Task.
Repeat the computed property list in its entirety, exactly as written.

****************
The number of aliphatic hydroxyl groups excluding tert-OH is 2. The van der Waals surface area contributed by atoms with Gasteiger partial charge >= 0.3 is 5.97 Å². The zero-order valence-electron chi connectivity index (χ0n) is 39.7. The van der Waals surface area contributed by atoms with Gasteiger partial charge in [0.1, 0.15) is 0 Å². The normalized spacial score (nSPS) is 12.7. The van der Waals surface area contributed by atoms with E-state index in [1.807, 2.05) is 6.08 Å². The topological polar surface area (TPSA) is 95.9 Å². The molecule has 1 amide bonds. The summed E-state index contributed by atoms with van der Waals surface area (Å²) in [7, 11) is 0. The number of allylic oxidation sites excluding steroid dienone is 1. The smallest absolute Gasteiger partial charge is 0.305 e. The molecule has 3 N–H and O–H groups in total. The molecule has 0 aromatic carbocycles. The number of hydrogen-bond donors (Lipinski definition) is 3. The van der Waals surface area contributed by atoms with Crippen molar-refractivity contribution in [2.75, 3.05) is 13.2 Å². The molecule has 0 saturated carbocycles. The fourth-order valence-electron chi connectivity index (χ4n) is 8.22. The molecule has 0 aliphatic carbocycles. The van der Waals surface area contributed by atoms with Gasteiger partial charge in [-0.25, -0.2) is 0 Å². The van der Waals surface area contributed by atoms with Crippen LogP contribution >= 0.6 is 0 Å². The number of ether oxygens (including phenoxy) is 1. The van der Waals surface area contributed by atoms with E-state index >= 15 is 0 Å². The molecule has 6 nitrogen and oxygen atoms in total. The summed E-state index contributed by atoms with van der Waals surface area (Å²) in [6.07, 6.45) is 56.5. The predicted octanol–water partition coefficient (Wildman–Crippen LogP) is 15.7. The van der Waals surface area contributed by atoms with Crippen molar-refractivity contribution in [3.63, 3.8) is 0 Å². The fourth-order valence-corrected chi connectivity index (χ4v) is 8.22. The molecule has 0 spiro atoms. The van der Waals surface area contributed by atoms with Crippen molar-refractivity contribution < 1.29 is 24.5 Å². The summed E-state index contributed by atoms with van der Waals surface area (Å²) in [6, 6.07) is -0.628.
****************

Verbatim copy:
The number of aliphatic hydroxyl groups excluding tert-OH is 2. The van der Waals surface area contributed by atoms with Gasteiger partial charge >= 0.3 is 5.97 Å². The zero-order valence-electron chi connectivity index (χ0n) is 39.7. The van der Waals surface area contributed by atoms with Gasteiger partial charge in [0.1, 0.15) is 0 Å². The normalized spacial score (nSPS) is 12.7. The van der Waals surface area contributed by atoms with E-state index in [1.807, 2.05) is 6.08 Å². The topological polar surface area (TPSA) is 95.9 Å². The molecule has 1 amide bonds. The summed E-state index contributed by atoms with van der Waals surface area (Å²) in [7, 11) is 0. The number of allylic oxidation sites excluding steroid dienone is 1. The smallest absolute Gasteiger partial charge is 0.305 e. The molecule has 3 N–H and O–H groups in total. The molecule has 0 aromatic carbocycles. The number of hydrogen-bond donors (Lipinski definition) is 3. The van der Waals surface area contributed by atoms with Crippen molar-refractivity contribution in [2.75, 3.05) is 13.2 Å². The molecule has 0 saturated carbocycles. The fourth-order valence-electron chi connectivity index (χ4n) is 8.22. The molecule has 0 aliphatic carbocycles. The van der Waals surface area contributed by atoms with Gasteiger partial charge in [-0.25, -0.2) is 0 Å². The van der Waals surface area contributed by atoms with Crippen LogP contribution >= 0.6 is 0 Å². The number of ether oxygens (including phenoxy) is 1. The van der Waals surface area contributed by atoms with E-state index >= 15 is 0 Å². The molecule has 6 nitrogen and oxygen atoms in total. The summed E-state index contributed by atoms with van der Waals surface area (Å²) in [6.07, 6.45) is 56.5. The predicted octanol–water partition coefficient (Wildman–Crippen LogP) is 15.7. The van der Waals surface area contributed by atoms with Crippen molar-refractivity contribution in [3.63, 3.8) is 0 Å². The fourth-order valence-corrected chi connectivity index (χ4v) is 8.22. The molecule has 0 spiro atoms. The van der Waals surface area contributed by atoms with Crippen molar-refractivity contribution < 1.29 is 24.5 Å². The summed E-state index contributed by atoms with van der Waals surface area (Å²) in [6, 6.07) is -0.628.